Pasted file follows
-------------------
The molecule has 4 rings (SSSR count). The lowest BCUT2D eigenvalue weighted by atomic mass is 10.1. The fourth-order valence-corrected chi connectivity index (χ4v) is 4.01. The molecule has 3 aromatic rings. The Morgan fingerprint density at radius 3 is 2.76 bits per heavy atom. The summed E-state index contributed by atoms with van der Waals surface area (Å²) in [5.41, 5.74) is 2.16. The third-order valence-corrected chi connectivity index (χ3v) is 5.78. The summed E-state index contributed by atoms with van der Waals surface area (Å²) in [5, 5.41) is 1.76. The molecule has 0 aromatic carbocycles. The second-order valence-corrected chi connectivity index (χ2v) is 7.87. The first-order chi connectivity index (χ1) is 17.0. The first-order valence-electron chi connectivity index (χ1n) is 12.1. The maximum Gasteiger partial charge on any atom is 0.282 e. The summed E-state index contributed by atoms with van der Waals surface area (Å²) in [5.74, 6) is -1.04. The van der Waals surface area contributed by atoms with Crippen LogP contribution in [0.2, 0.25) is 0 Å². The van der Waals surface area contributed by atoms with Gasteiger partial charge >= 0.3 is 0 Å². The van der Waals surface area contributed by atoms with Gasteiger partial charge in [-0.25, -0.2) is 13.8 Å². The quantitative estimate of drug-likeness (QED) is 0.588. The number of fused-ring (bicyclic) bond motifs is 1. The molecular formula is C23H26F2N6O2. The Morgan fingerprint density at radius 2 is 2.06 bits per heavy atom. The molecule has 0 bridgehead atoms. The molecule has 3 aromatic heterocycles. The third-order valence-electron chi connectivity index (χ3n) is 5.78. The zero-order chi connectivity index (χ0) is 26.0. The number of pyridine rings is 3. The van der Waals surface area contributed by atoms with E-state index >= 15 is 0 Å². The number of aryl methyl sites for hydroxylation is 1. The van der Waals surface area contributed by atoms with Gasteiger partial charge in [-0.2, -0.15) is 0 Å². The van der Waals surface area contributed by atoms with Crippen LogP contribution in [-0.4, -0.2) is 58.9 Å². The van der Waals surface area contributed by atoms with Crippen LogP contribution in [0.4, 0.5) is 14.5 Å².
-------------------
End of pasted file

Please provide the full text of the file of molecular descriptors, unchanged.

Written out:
The molecule has 4 rings (SSSR count). The lowest BCUT2D eigenvalue weighted by atomic mass is 10.1. The fourth-order valence-corrected chi connectivity index (χ4v) is 4.01. The molecule has 3 aromatic rings. The Morgan fingerprint density at radius 3 is 2.76 bits per heavy atom. The summed E-state index contributed by atoms with van der Waals surface area (Å²) in [5.41, 5.74) is 2.16. The third-order valence-corrected chi connectivity index (χ3v) is 5.78. The summed E-state index contributed by atoms with van der Waals surface area (Å²) in [5, 5.41) is 1.76. The molecule has 0 aromatic carbocycles. The second-order valence-corrected chi connectivity index (χ2v) is 7.87. The first-order chi connectivity index (χ1) is 17.0. The first-order valence-electron chi connectivity index (χ1n) is 12.1. The maximum Gasteiger partial charge on any atom is 0.282 e. The summed E-state index contributed by atoms with van der Waals surface area (Å²) in [5.74, 6) is -1.04. The van der Waals surface area contributed by atoms with Crippen LogP contribution in [0.2, 0.25) is 0 Å². The van der Waals surface area contributed by atoms with Gasteiger partial charge >= 0.3 is 0 Å². The van der Waals surface area contributed by atoms with Gasteiger partial charge in [-0.25, -0.2) is 13.8 Å². The quantitative estimate of drug-likeness (QED) is 0.588. The number of fused-ring (bicyclic) bond motifs is 1. The molecular formula is C23H26F2N6O2. The Morgan fingerprint density at radius 2 is 2.06 bits per heavy atom. The molecule has 0 bridgehead atoms. The molecule has 3 aromatic heterocycles. The third-order valence-electron chi connectivity index (χ3n) is 5.78. The zero-order chi connectivity index (χ0) is 26.0. The number of pyridine rings is 3. The van der Waals surface area contributed by atoms with E-state index >= 15 is 0 Å². The number of aryl methyl sites for hydroxylation is 1. The van der Waals surface area contributed by atoms with Gasteiger partial charge in [-0.2, -0.15) is 0 Å². The van der Waals surface area contributed by atoms with Crippen LogP contribution in [-0.4, -0.2) is 58.9 Å². The van der Waals surface area contributed by atoms with Crippen LogP contribution in [0.4, 0.5) is 14.5 Å².